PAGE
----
For more than 20 years, the green plains of Holderness, East Yorkshire, were the secret location of underground bunker RAF Holmpton, where radars watched the skies amid the threat of the Cold War.
During the uncertain years of the Cold War, when nations prepared for the prospect of a devastating nuclear war, Britain created a defensive radar programme called Rotor, involving 70 radar stations dotted around the coast.
One of these was an underground bunker in the tiny village of Holmpton, built in 1953 and nicknamed "the hole".
It faced east and was able to see hundreds of miles to the Soviet Union, as the superpower stockpiled nuclear weapons.
In the event of a catastrophic nuclear war, RAF personnel as well as ROC personnel at Holmpton would be tasked with restoring order in the region.
Workers at the bunker were also responsible for warning of an approaching attack, recording the direction, velocity and ultimate radioactive fallout of a bomb.
Nine women who worked at Holmpton and two other nearby bunkers shared their memories with photographer Lee Karen Stow.
Cpl Janet Huitt (top left) and her sister SACW Barbara Turner (bottom right), SACW Eileen Mann (top right), and SACW Janet Levesley (bottom left) - pictured in the radar operations room at Holmpton - joined the RAF aged 17 and worked in the bunker at some point between 1959 and 1974.
As air defence operators, the women interpreted raw data from radar screens, writing the results backwards on a clear Perspex "tote" board so they could be read from the other side.
The information would then be plotted on the radar board (seen above), which was on a lower level, known as the "well".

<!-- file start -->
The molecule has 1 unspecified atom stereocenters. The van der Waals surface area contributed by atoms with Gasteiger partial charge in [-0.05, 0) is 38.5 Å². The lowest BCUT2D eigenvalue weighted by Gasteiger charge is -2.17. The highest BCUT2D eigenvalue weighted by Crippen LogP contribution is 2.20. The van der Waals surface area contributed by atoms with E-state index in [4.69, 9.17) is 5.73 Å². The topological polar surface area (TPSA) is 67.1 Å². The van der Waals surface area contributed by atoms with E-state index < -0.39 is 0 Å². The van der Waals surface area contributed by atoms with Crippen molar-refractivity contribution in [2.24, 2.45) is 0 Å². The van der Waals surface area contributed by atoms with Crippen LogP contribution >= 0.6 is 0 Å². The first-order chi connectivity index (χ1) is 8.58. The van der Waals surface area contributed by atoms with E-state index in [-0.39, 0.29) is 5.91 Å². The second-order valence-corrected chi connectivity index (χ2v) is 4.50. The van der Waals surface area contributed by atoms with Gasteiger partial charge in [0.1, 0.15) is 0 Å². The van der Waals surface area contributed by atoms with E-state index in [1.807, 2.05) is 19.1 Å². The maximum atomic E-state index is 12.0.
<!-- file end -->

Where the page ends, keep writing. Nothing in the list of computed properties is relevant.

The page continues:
Officers seated above could then look down and monitor incoming enemy aircraft.
Cpl Huitt says: "I remember the noise from the vents, like a loud buzzing which you got used to, and how closed in it was.
"Every aircraft submitted a 'flight plan' and would be given a call sign.
"If anything appeared which did not have this information, it stood out like a sore thumb.
"It was picked up immediately and responded to.
"Usually one or two fighter aircraft would be scrambled from local airfields, to intercept and escort them out of our airspace.
"They usually came from the Soviet Union.
"It happened quite often throughout the Cold War period and kept us on our toes.
"We were drilled on procedure for a nuclear attack.
"We all knew if we were within range, we would not survive the fallout.
"You could be called back on duty at any time of day or night and never knew if it was real or an exercise.
"It was a 'red alert'. Buzzers went off everywhere.
"There was never any panic. You were trained and disciplined.
"If you obeyed commands and did your job, everything would be fine.